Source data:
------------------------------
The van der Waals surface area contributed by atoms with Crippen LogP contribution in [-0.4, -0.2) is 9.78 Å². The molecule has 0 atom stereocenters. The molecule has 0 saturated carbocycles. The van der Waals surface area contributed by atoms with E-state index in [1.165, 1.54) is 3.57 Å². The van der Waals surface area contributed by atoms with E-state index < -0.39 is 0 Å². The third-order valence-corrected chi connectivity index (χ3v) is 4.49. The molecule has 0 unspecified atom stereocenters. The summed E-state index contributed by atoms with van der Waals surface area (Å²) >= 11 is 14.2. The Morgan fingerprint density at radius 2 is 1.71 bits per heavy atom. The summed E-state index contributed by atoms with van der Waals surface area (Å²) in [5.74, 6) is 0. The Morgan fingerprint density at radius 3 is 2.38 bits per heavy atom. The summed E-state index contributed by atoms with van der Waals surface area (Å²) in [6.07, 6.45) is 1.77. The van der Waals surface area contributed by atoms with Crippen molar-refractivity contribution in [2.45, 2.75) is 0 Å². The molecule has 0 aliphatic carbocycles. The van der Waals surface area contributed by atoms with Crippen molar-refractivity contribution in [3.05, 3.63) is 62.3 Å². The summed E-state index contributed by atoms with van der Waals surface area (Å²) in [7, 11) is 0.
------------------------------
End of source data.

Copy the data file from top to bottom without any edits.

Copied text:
The van der Waals surface area contributed by atoms with Crippen LogP contribution in [-0.4, -0.2) is 9.78 Å². The molecule has 0 atom stereocenters. The molecule has 0 saturated carbocycles. The van der Waals surface area contributed by atoms with E-state index in [1.165, 1.54) is 3.57 Å². The van der Waals surface area contributed by atoms with E-state index < -0.39 is 0 Å². The third-order valence-corrected chi connectivity index (χ3v) is 4.49. The molecule has 0 unspecified atom stereocenters. The summed E-state index contributed by atoms with van der Waals surface area (Å²) >= 11 is 14.2. The Morgan fingerprint density at radius 2 is 1.71 bits per heavy atom. The summed E-state index contributed by atoms with van der Waals surface area (Å²) in [5.74, 6) is 0. The Morgan fingerprint density at radius 3 is 2.38 bits per heavy atom. The summed E-state index contributed by atoms with van der Waals surface area (Å²) in [6.07, 6.45) is 1.77. The van der Waals surface area contributed by atoms with Crippen molar-refractivity contribution in [2.45, 2.75) is 0 Å². The molecule has 0 aliphatic carbocycles. The van der Waals surface area contributed by atoms with Crippen molar-refractivity contribution in [3.05, 3.63) is 62.3 Å². The summed E-state index contributed by atoms with van der Waals surface area (Å²) in [7, 11) is 0.